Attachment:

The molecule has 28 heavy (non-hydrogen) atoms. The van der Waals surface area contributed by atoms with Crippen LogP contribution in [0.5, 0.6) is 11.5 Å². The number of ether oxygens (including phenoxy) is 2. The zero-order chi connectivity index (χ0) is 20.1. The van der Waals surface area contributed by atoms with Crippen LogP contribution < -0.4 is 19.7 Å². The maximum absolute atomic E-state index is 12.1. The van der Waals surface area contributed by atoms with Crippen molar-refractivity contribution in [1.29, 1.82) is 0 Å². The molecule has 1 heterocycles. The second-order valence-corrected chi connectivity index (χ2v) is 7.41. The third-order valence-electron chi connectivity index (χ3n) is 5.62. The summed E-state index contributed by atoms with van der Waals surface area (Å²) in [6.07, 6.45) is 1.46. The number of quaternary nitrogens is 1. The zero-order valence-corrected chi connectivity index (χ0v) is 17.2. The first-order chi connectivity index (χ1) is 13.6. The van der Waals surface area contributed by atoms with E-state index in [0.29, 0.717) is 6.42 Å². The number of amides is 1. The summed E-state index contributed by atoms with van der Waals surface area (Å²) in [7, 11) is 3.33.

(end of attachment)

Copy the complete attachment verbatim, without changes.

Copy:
The molecule has 28 heavy (non-hydrogen) atoms. The van der Waals surface area contributed by atoms with Crippen LogP contribution in [0.5, 0.6) is 11.5 Å². The number of ether oxygens (including phenoxy) is 2. The zero-order chi connectivity index (χ0) is 20.1. The van der Waals surface area contributed by atoms with Crippen LogP contribution < -0.4 is 19.7 Å². The maximum absolute atomic E-state index is 12.1. The van der Waals surface area contributed by atoms with Crippen molar-refractivity contribution in [1.29, 1.82) is 0 Å². The molecule has 1 heterocycles. The second-order valence-corrected chi connectivity index (χ2v) is 7.41. The third-order valence-electron chi connectivity index (χ3n) is 5.62. The summed E-state index contributed by atoms with van der Waals surface area (Å²) in [6.07, 6.45) is 1.46. The number of quaternary nitrogens is 1. The zero-order valence-corrected chi connectivity index (χ0v) is 17.2. The first-order chi connectivity index (χ1) is 13.6. The van der Waals surface area contributed by atoms with E-state index in [0.29, 0.717) is 6.42 Å². The number of amides is 1. The summed E-state index contributed by atoms with van der Waals surface area (Å²) in [7, 11) is 3.33.